Once through cooling

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Once through

The once-through cooling system is designed very simply. Water is pumped from a source through the heat exchange equipment and then discharged. A general schematic diagram of a once-through system is shown below in figure I-a


Figure I-a. Once through cooling water system.

Because of its simplicity, the once-through cooling system was the first cooling water system designed. The water temperature was generally low and rapid cooling could be achieved with a minimum amount of problems. Once-through cooling can be used for many different applications ranging from small oil coolers to large utility condensers. The major advantages of once-through cooling systems are their simplicity and flexibility. Great quantities of unwanted heat can be removed very effectively and the relatively low water temperature allows cooling with a minimum heat transfer surface.

The water caused problems in once-through systems are the same as other cooling water systems: corrosion, scale, fouling and microbiological growth. The extent of problems encountered is very much determined by the design of the system and, particularly, the quality of the water used. Since the water is not changed significantly in chemical or physical characteristics, the nature of the raw water largely determines the problems which will develop.

Water for a once-through system may be drawn from wells, lakes, streams, rivers or municipal water systems. Surface waters such as lakes and rivers will tend to have more suspended matter and contaminants with the type and quantity of material changing continuously with the seasons. Well waters often contain large amounts of scale forming ions and metal cations. These water characteristics, plus flow and temperature changes within the system, complicate what would initially appear to be a fairly simple situation.


In general, we can classify once-through systems into three major categories:

Small Cooling Systems

Large Cooling Systems

Potable Water Systems

The small system may range from a few gallons per minute of water flow to several thousand gallons per minute. These systems may be used to cool oil coolers, air compressors, air conditioning units, etc. For these systems, a once-through cooling mode is effective and allows a great deal of flexibility.

The water source is commonly private wells or municipal water systems. Since these waters usually contain very limited amounts of suspended material and microbial growth, they have very little potential for fouling or formation of microbiological slime. Corrosion and scale can be major problems if not recognized and corrected with the appropriate action. The tendency of the water used to form scale or corrosion can be determined by the use of the Langelier's index or the Ryznar Stability index (both of which will be discussed later in this manual).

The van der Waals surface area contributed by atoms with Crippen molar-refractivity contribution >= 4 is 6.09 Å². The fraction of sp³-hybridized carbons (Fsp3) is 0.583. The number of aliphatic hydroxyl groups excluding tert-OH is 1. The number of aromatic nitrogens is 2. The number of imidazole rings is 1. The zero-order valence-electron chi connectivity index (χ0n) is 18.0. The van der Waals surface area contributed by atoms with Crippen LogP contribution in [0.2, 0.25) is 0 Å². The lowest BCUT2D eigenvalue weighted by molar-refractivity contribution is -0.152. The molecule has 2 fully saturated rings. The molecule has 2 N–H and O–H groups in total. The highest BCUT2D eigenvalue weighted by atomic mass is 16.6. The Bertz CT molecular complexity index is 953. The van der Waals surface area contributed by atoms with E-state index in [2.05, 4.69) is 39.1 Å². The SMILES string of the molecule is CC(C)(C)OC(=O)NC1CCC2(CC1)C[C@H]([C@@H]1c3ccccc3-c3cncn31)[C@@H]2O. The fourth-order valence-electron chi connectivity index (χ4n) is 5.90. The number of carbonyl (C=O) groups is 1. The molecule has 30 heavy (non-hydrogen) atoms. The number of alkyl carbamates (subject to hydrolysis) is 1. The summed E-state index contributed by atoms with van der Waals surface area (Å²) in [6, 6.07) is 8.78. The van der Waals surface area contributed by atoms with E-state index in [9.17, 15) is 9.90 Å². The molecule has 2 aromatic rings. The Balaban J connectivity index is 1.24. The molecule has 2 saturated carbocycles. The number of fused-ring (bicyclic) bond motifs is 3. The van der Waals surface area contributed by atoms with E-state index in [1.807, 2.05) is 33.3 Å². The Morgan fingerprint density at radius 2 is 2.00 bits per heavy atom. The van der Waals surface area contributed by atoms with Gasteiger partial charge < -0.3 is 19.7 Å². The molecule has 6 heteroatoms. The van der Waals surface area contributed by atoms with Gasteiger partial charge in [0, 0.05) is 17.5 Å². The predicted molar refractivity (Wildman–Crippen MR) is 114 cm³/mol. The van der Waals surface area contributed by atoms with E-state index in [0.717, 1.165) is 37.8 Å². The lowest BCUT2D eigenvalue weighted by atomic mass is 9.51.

The large system may range from 10,000 gallons per minute (gpm) of water flow to well over 100,000 gpm. These systems can be used in various industries and are often found in large utility plants. Unlike the small system, the large system rarely employs wells or municipal water systems as the primary water source. Instead, due to the volume of water required for cooling, these systems usually use water from a river, ocean or lake. Since these waters usually contain significant quantities of suspended matter and bacteria, the primary treatment concern is the prevention of system fouling.

Once-through systems designed to provide potable water comprise a special category because the treatment chemicals selected must be suitable for use in drinking waters. Corrosion and scale present the primary problems because potable water supplies (municipal and/or well) usually contain less than 5 ppm suspended matter, 0.3 ppm iron and a low bacterial level. If microbiological growth is noted in the system, chlorine or chlorine dioxide are usually the only acceptable toxicants.

The same parameters as apply to other systems govern pH control. When pH adjustment is inadequate, additional scale and corrosion control can be achieved by feeding up to 10 ppm of polyphosphate, sometimes supplemented by up to 5 ppm of zinc. Sodium silicate is also frequently used to reduce corrosion. Potable water treatment may be applied to protect entire municipal systems or to control specific problems within a single potable water distribution system.




WSC OT-8270

Water System Corrosion and Scale Inhibitor

WSC OT-8270 is a stabilized, liquid polyphosphate formulation utilized for the treatment of potable water distribution systems. The product may also be used in once through cooling water systems and under certain conditions, in recirculating cooling applications. It is designed to provide both corrosion and scale control at low treatment dosages.


WSC OT-8271

Water System Corrosion and Scale Inhibitor

WSC OT-8271 is a stabilized, liquid polyphosphate and a silicate formulation utilized for the treatment of potable water systems. It is designed to inhibit corrosion, stabilize soluble iron and manganese and control scale formation in distribution systems supplying low hardness waters.

The feed of a supplemental alkaline material for pH adjustment may be required to optimize corrosion inhibition of copper and steel metallurgy.


WSC OT-8273

Water System Alkalinity Builder and Inhibitor

WSC OT-8273 is a stabilized, liquid highly alkaline silicate primarily for the treatment of municipal potable water systems. It is designed to provide corrosion control and pH adjustment in the treated systems at moderate treatment dosages. The product may also be used in once through cooling waters and under certain conditions, in recirculating cooling water applications.



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